Nobel recipient Muhammad Yunus promotes Atlanta as city of peaceMuhammad Yunus at the Nobel Peace Centre in Oslo
By Maria Saporta
At two separate events over two days, Nobel Peace Laureate Muhammad Yunus spread his message of social business and peace in Atlanta.
It was his way to kick-off next year’s 2015 Nobel Peace Prize Laureates Summit that will be held in Atlanta from Nov. 15 to Nov. 19 – expected to be the largest gathering of people and organizations of people who have received the Nobel Peace Prize since the founding of the annual summit.
Yunus, who won the Nobel Peace Prize in 2006 for the founding of the micro-lending Grameen Bank in Bangladesh, was instrumental in Atlanta being selected as a host city for the Nobel Peace Laureates Summit.
Only Yunus and his team could have had the ability to push politics aside for peace at a Gala Celebration Saturday night at the InterContinental Hotel in Buckhead.
At the Rotary Club of Atlanta luncheon on Monday, Yunus repeated the theme of the Nobel Summit making Atlanta a city better recognized for peace around the world.
A visitor from out of town, would not have realized Saturday night there was a hotly contested gubernatorial race underway in Georgia.
Gov. Nathan Deal, who is running for re-election, sat across the long head table from his Democratic opponent Jason Carter. Although both men were on the official program, politics was not on the menu.
Gov. Deal promised that Georgia would put on “a great show” next November and that people around the world would be coming to discuss the all-important issues of world peace and poverty. Just as Georgia was able to demonstrate in 1996 during the Summer Olympic Games that it could host a world-class event, it would do so again in November, 2015.
When it was Carter’s turn to speak, it was on behalf of his grandfather, former U.S. President Jimmy Carter, who won the Nobel Peace Prize in 2002.
Carter said his grandfather always credited Martin Luther King Jr., who received his Nobel Peace Prize in 1964, for the evolution of the city of Atlanta, Georgia, the South and even Jimmy Carter’s life and platform.
“The real life work that built this community is going to be the focus of this summit,” Jason Carter said. “We have committed, all of us, to making this a summit about action. This summit will be about ideas, and it will be about action.”
When it was his time to talk at the Gala, Yunus spoke of why he believed Atlanta was an ideal location for the Nobel Summit.
“In my mind, Atlanta is a unique city,” Yunus said. “There is a heritage of peace, a long legacy of peace starting with Martin Luther King, and Ted Turner devoting his life – vowing to stop weapons of mass destruction. Of course there’s President Carter, Andrew Young… This is a tradition. This is your heritage. Why don’t we have a summit where everybody gets involved.”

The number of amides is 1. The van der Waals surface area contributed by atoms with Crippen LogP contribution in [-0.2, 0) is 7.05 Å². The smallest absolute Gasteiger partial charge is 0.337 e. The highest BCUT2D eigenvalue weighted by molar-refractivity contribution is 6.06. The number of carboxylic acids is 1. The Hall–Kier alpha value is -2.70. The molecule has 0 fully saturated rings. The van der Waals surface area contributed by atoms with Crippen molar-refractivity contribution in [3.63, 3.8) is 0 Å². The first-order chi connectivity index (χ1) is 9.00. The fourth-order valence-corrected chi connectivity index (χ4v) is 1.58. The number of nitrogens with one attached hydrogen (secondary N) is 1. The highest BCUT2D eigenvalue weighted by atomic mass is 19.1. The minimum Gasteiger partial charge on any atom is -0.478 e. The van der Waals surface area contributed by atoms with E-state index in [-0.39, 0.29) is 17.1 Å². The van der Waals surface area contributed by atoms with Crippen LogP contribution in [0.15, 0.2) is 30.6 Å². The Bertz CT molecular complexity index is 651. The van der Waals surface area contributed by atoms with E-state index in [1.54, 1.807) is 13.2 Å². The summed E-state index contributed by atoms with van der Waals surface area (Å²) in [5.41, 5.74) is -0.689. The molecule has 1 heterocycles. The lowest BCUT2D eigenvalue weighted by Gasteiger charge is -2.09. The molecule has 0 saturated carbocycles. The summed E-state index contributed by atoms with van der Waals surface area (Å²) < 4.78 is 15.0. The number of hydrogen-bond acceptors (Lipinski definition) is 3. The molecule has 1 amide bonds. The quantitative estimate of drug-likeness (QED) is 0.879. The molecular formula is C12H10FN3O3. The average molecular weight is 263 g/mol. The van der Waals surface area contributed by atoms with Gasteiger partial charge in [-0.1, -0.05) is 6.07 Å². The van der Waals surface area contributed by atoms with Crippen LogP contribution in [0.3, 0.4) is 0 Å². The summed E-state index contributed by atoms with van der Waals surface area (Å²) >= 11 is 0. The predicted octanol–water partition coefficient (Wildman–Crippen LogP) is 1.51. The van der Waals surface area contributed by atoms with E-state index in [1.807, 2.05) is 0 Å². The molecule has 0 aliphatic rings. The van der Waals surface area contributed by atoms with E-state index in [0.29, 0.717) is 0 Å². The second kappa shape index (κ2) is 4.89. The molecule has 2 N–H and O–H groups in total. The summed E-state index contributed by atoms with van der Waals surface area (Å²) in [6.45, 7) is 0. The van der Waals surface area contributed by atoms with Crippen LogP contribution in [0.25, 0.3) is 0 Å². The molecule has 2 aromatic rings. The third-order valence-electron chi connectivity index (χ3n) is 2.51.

Yunus said the Summit has the ability to bring the whole state together and to spread a message of non-violence to a new generation.
“We want the whole world to understand, to look at Atlanta,” he said. “It should be a summit of all people – arts and culture, peace activists, media people, young people, people from all over.”
Peace, however, will only happen when the world is able to rid itself of extreme poverty – which is the second half of Yunus’ message.
Social businesses are a way to lift people out of poverty and to help people develop businesses that will provide them a livelihood.
During his talk to Rotary, Yunus explained the way that the Grameen Bank had provided microloans to millions of women in Bangladesh, who then became owners of the bank. The proceeds of the bank was reinvested in the community in student loans or other civic ventures.
The idea has grown, and Yunus has broadened his work to include a host of other entrepreneurial ideas, which he refers to as “social businesses.”
“Solve human problems in a business kind of way,” Yunus said. That approach has led to setting up nursing schools and centers to provide cataract surgery throughout Bangladesh. It also has led to business opportunities in Haiti where commercial efforts are underway to reforest the country as well as to support the country producing its own food and fishing operations rather than importing almost everything it has.
“That’s what makes peace – when there is not poverty, when people have access to healthcare,” Yunus said. “Making money is a great happiness. Making the world happy is a super happiness.”
Yunus said he envisions Atlanta hosting a community-wide “March for Peace” event during the Nobel Summit in 2015, and he added that it could become an annual event.
“The whole world will be looking at Atlanta and saying Atlanta means peace,” Yunus said. “Atlanta becomes synonymous with this word.”